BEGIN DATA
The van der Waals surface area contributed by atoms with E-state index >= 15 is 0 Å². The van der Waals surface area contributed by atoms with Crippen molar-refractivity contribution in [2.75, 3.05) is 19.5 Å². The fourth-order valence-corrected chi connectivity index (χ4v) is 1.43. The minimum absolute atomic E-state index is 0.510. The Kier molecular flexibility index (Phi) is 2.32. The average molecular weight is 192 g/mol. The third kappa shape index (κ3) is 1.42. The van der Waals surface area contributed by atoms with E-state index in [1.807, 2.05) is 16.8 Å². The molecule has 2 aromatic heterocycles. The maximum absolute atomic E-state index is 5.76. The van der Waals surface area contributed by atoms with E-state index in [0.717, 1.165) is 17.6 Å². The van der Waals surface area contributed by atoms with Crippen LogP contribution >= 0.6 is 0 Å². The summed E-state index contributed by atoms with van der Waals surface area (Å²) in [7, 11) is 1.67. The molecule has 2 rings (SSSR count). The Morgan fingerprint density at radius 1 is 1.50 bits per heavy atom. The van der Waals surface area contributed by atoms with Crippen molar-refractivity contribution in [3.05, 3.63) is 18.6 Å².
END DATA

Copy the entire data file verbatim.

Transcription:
The van der Waals surface area contributed by atoms with E-state index >= 15 is 0 Å². The van der Waals surface area contributed by atoms with Crippen molar-refractivity contribution in [2.75, 3.05) is 19.5 Å². The fourth-order valence-corrected chi connectivity index (χ4v) is 1.43. The minimum absolute atomic E-state index is 0.510. The Kier molecular flexibility index (Phi) is 2.32. The average molecular weight is 192 g/mol. The third kappa shape index (κ3) is 1.42. The van der Waals surface area contributed by atoms with E-state index in [1.807, 2.05) is 16.8 Å². The molecule has 2 aromatic heterocycles. The maximum absolute atomic E-state index is 5.76. The van der Waals surface area contributed by atoms with E-state index in [0.717, 1.165) is 17.6 Å². The van der Waals surface area contributed by atoms with Crippen LogP contribution >= 0.6 is 0 Å². The summed E-state index contributed by atoms with van der Waals surface area (Å²) in [7, 11) is 1.67. The molecule has 2 rings (SSSR count). The Morgan fingerprint density at radius 1 is 1.50 bits per heavy atom. The van der Waals surface area contributed by atoms with Crippen molar-refractivity contribution in [3.05, 3.63) is 18.6 Å².